In the past few years, with the rise of authoritarian and populist leaders, many nations in the world have willfully been observing “social distancing.” As the U.S. and Europe withdrew from various international organizations, China stepped up its efforts to dominate them by money and bureaucracy. The World Health Organization (WHO) which had always been a reputed institution today seems compromised. It failed repeatedly to warn the world about COVID-19 and kept towing China’s official line even until the end of January. It will take a long time for the WHO to get rid of this abominable stain. Many nations across the world are already advocating for reforms in WHO and other international institutions.
The COVID-19 pandemic will force every major nation to reassess its relationships with other countries. As is always the case, the domestic response to the pandemic will dictate the political fortunes of incumbent leaders and this will, in turn, influence the foreign policy. President Donald Trump, the poster boy of isolationism in world affairs, is up for re-election later this year. America’s dubious response to the COVID-19 pandemic would have haunted any president but Trump is not any regular president. The present public opinion is so much divided along the ideological line that President Trump’s approval ratings remain high. Thus, one can only hope that sense will prevail in the U.S. and Europe to take on China head-on after the health crisis is over. With its powerful military and close kindred relations with Europe, America remains the preeminent power of the world. It should not anymore validate Bismarck’s famous lines: “We live in a wondrous time, in which the strong is weak because of his scruples and the weak grows strong because of his audacity.”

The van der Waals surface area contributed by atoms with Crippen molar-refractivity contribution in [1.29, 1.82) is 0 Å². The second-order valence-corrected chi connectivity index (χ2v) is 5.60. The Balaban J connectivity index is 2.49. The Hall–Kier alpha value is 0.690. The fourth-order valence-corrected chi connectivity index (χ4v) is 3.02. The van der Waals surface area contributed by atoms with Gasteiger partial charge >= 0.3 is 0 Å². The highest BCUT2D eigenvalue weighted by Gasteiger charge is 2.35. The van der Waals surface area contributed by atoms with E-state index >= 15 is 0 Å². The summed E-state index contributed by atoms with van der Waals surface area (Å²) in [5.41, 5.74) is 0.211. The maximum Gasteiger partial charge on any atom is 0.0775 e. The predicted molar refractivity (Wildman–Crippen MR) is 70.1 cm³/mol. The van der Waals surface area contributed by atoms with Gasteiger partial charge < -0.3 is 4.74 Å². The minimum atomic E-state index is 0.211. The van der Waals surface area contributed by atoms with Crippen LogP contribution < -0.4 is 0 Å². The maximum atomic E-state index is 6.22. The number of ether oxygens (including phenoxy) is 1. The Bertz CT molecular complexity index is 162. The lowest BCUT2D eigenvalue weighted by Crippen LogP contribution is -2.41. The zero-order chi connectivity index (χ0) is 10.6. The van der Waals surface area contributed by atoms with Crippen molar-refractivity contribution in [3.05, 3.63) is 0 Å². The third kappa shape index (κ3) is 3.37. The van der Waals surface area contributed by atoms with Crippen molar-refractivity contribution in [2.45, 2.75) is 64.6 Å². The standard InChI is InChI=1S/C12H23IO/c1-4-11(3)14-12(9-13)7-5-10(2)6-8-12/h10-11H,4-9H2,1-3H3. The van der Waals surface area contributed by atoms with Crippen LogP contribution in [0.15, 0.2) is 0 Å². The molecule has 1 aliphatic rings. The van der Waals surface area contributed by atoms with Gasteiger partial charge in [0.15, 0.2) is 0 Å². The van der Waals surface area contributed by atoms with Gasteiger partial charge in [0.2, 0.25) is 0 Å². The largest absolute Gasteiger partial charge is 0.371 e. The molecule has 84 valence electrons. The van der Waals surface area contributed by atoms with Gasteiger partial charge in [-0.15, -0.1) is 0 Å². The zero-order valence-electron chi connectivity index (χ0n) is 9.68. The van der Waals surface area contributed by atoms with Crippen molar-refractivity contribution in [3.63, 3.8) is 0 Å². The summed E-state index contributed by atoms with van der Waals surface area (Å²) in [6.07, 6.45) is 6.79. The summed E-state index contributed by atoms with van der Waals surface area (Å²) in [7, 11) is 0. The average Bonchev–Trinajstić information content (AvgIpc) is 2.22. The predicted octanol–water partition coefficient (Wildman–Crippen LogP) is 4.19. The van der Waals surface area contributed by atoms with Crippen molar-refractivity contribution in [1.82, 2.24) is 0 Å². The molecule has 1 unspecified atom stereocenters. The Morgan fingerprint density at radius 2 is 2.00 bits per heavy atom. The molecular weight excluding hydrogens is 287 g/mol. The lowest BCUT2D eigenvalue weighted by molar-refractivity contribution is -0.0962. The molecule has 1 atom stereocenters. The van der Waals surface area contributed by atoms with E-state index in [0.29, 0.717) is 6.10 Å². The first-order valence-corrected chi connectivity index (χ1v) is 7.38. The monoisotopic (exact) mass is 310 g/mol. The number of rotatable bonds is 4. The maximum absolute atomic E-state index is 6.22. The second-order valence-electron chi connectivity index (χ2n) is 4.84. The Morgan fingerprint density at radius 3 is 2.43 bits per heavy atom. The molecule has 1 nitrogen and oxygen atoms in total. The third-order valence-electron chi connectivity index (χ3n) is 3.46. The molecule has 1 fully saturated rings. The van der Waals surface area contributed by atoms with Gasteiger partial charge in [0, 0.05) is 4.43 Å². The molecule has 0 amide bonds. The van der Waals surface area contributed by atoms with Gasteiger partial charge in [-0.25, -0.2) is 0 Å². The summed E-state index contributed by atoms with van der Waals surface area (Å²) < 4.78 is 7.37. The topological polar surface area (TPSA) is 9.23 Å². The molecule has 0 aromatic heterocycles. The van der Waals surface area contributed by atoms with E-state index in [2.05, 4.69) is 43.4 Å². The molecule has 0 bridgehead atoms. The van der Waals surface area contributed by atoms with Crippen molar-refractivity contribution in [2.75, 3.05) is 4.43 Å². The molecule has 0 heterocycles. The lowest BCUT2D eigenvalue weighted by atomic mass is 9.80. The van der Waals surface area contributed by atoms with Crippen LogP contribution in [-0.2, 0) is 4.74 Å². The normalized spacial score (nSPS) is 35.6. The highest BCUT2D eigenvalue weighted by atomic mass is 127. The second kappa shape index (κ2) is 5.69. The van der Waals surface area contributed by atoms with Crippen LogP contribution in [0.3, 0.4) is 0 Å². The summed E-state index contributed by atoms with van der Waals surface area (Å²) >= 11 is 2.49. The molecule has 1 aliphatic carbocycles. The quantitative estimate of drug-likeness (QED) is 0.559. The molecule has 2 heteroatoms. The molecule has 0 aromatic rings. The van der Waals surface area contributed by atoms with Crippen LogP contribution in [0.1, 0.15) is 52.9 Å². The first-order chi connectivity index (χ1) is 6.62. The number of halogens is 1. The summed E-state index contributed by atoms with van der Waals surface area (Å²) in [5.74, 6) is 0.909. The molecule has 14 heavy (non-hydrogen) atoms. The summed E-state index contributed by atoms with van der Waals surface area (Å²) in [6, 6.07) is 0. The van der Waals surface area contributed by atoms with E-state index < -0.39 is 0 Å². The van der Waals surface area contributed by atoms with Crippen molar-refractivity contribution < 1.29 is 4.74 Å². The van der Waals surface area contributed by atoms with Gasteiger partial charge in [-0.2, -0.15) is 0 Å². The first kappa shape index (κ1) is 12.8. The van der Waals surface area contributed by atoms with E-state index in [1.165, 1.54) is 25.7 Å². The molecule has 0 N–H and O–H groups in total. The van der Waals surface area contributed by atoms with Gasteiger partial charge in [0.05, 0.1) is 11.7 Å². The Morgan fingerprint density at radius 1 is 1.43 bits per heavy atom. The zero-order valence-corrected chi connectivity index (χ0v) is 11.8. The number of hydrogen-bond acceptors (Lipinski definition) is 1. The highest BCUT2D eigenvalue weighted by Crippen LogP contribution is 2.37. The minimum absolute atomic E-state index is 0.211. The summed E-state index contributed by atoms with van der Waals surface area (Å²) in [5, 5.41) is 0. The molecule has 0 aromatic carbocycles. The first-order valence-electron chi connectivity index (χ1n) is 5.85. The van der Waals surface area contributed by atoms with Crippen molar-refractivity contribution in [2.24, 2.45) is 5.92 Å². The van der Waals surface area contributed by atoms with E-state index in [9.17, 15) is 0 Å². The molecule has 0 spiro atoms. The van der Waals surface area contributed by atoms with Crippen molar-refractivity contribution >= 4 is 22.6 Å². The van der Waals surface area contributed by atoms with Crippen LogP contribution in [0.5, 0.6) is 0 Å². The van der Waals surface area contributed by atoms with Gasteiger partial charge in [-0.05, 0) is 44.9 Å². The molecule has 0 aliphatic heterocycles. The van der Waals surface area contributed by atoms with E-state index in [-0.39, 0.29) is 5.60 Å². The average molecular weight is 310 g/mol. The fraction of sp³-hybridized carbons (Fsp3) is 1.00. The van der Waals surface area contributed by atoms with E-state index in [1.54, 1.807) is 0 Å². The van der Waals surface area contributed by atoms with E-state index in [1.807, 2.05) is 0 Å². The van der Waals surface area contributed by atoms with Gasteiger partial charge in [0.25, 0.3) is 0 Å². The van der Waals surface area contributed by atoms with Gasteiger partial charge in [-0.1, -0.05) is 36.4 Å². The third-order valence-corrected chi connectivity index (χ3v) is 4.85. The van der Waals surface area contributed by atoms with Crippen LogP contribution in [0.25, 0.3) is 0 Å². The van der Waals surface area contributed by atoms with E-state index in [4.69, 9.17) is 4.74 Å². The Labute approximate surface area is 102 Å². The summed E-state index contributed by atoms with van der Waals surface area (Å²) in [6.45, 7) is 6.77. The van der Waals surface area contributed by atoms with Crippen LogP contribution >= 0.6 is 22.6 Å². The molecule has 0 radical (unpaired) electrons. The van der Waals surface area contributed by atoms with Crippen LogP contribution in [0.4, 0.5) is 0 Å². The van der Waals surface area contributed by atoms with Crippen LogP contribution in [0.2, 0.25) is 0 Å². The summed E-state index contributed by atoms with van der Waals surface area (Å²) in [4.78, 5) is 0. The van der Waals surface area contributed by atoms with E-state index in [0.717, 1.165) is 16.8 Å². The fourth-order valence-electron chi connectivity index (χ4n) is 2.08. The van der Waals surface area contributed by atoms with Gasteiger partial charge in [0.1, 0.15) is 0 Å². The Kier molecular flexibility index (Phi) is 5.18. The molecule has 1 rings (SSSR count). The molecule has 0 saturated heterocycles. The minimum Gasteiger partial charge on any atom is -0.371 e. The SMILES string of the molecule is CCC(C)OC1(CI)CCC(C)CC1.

The International Monetary Fund (IMF) has already declared that the world is witnessing a recession worse than the 2008 Financial Crisis. The IMF is also calling for collaboration among the nations to come out of this crisis. Will the right-wing populist leaders finally collaborate and strengthen international institutions? The answer to this question will shape geopolitics for a long time to come. On the other hand, as many nations are utilizing advanced digital and surveillance technologies to track the spread of the pandemic, authoritarianism may become more pervasive. Digitally recording and tracking the population’s bio-markers in real-time behind the veil of protection from pandemics may become the new normal. Embedding itself into the DNA of democracy in this manner, authoritarian regimes may become omniscient, omnipresent, and omnipotent. So much is changing simultaneously, and not all for good, that I cannot help but say:
When sorrows come,
They come not single spies,
But in battalions.